Overall if a team loses the first half, they have an 18.46 per cent chance of mounting a comeback; 11 per cent if that deficit came on the defence and 25 per cent if on the attack.

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In total, all these statistics tell the same story, if you do badly on the attack, it can be salvaged. If you do below average on the defence, it’s probably game over.

It also allows you to rank the maps by how “defender-sided” it is by looking at how likely it is for a team to win their half rather than judging it site-by-site. This gives a wider look at the map as a whole and helps stop a single easy-to-defend objective skewing overall numbers. For example, if Villa’s Aviator has a 100 per cent win rate, but Statuary and Kitchen are at 20 per cent, it may look even overall. However, in reality, it’s not a great map to defend.

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Let’s focus on some of the peculiarities, tournament-by-tournament:

Only once in the whole of the Berlin Major did the defence lose the first half but still win the map

On Border, between DWG KIA and Rogue, the eventual champions went down 2-4 but clawed the game back to overtime to win the map.

That was the only case in the entire major when the team that began on defence didn’t need to win three of their first six rounds to win the map.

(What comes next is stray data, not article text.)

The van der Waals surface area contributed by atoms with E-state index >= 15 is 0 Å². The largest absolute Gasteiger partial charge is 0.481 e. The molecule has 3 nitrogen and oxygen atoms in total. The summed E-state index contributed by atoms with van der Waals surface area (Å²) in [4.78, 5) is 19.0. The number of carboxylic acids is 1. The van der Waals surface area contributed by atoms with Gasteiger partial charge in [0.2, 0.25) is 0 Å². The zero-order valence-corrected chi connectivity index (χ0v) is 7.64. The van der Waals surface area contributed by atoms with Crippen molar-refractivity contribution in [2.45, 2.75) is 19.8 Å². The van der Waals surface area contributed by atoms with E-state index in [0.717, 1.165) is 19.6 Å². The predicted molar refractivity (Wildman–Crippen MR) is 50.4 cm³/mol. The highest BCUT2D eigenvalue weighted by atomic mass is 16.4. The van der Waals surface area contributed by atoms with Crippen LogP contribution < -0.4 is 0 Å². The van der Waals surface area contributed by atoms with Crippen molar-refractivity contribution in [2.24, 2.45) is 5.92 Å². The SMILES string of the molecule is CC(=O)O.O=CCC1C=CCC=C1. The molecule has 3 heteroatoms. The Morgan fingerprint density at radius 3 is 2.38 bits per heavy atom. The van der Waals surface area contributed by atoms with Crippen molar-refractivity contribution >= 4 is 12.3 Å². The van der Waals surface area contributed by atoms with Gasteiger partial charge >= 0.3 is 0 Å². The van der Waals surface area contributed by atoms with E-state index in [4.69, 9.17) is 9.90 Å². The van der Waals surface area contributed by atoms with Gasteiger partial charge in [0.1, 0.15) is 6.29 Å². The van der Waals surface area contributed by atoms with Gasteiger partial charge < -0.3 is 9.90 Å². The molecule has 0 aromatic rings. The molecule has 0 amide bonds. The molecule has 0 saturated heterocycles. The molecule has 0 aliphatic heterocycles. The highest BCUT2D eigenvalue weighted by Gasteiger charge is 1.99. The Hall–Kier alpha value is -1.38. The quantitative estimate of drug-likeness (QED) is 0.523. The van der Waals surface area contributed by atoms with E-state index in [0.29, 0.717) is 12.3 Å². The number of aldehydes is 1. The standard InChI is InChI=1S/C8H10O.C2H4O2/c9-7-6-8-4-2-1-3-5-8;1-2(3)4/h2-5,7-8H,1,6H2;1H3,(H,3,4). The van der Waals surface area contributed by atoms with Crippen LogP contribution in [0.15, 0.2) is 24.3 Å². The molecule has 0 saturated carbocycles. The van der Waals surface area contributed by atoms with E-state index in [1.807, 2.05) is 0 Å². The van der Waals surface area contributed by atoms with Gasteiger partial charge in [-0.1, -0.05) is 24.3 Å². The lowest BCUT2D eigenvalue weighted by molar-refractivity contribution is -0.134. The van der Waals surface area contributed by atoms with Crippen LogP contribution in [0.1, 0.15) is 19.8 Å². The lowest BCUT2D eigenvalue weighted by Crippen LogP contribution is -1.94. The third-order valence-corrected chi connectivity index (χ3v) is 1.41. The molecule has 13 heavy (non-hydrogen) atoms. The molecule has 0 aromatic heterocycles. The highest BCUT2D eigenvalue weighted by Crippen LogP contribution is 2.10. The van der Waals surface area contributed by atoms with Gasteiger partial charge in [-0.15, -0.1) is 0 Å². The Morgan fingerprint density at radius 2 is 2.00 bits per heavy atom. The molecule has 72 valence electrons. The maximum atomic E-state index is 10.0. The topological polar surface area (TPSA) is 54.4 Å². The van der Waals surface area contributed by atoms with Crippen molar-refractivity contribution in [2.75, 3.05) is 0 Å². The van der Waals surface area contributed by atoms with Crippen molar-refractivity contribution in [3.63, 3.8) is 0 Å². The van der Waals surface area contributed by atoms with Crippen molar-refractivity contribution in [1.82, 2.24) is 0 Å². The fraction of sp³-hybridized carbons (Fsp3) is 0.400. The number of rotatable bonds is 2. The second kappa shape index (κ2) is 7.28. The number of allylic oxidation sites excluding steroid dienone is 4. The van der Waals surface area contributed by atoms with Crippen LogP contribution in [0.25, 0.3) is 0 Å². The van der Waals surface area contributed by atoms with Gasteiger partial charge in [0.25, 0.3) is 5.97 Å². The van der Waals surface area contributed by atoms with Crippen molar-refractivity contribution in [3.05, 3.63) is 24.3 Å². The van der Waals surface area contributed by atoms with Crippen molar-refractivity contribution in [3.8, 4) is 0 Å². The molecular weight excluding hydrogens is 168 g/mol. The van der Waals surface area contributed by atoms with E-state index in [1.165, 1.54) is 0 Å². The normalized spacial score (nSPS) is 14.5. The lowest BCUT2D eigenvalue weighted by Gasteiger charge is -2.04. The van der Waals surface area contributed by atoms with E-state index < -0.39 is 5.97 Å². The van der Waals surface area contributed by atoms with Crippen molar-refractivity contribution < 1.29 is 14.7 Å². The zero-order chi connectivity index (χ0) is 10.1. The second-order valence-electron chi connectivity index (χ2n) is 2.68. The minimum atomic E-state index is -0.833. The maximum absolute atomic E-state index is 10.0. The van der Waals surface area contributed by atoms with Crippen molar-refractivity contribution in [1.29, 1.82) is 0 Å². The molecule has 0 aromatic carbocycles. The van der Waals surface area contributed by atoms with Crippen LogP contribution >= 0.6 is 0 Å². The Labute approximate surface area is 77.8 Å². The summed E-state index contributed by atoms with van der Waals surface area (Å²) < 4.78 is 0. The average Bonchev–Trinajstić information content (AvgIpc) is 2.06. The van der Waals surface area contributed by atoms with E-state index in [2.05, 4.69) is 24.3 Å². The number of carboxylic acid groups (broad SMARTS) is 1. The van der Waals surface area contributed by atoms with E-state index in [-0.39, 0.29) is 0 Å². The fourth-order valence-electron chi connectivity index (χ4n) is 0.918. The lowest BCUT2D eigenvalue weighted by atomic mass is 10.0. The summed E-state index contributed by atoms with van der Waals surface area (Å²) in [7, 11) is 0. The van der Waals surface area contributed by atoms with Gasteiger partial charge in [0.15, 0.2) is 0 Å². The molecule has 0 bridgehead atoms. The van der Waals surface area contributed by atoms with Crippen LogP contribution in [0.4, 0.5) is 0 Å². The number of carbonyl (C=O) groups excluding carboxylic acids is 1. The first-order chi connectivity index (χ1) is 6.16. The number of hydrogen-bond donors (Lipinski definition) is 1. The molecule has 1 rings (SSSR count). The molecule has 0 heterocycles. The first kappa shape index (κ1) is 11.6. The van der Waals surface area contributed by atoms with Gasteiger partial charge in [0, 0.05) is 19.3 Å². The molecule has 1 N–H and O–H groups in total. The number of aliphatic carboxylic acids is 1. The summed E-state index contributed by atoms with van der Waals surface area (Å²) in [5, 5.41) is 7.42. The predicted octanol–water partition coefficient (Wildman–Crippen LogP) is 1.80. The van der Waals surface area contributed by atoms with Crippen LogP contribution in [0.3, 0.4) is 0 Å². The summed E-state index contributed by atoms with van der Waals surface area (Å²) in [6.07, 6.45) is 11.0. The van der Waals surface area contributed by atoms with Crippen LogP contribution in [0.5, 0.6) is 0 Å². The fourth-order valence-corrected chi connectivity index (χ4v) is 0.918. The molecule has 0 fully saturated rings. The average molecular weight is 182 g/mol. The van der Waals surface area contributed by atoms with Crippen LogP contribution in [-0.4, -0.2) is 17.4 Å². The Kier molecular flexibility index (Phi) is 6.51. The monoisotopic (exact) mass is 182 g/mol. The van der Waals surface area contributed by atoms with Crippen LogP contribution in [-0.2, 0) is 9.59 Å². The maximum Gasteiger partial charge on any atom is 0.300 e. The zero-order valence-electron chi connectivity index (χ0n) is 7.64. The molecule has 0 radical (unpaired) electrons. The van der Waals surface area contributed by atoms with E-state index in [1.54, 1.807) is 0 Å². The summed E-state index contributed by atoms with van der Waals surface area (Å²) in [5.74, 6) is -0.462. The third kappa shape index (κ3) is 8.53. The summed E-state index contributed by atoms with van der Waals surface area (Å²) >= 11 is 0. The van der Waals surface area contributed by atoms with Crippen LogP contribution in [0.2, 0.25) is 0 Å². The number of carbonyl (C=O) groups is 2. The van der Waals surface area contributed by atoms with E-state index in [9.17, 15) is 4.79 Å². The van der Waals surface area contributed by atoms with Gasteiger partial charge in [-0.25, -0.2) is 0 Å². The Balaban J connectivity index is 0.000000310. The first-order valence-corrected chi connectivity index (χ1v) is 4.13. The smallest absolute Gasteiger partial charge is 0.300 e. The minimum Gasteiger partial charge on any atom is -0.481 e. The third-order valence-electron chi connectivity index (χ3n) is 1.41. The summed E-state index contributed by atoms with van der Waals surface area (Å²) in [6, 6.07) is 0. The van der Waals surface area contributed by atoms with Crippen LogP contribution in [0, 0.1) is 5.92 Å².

76 per cent of 3-3 halves were won by the team attacking first in Berlin

25 of the 68 maps played saw a 3-3 scoreline. Out of these, the team which attacked first won 19 times, compared to just six times for the defenders.

This is because it is generally easier to defend, so a 3-3 half is all that’s needed to give a massive advantage after the swap.

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Caption: See this in full definition here.

In Berlin, Bank, Chalet, Kafe, or Villa were never won by the team that lost the opening half

The same is true for Bank, Border, Oregon, and Theme Park in the EUL, Chalet, Kafe, and Oregon in the NAL, and Bank, Border, Clubhouse, and Kafe in the BR6.

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Caption: See this in full definition here.

Chalet was a messy map in Brazil

Chalet was played 10 times in the BR6 League and won by the team starting on the attack six times. Out of these six, the attack had finished their half with the following scorelines; 6-0, 5-1, 4-2, 3-3, 2-4, and 1-5.

This led to the odd occasion where the attack won 100 per cent of maps where they started off 1-5 down, but only 50 per cent where they finished 4-2 or 3-3.

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Caption: See this in full definition here.

It then became much cleaner at the Copa Elite Six:

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Caption: See this in full definition here.

In the 15 maps where the defenders lost the first half, NA came back three times

For comparison, the EUL saw just one comeback in 13, the BR6 had 1 in 15, and APAC had two in 19.

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Caption: See this in full definition here.

APAC South had the largest win rate for whichever team starts on attack (61 per cent)

While APAC North was in line with the other regional leagues, APAC South strongly favoured the coin toss.

The biggest difference between these two leagues was likely who won after a 3-3 tie. In the South it was the team who attacked first 62 per cent of the time, while in the North this fell way down to 14 per cent.

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Caption: See this in full definition here.

You can view all the above information on Google Sheets here.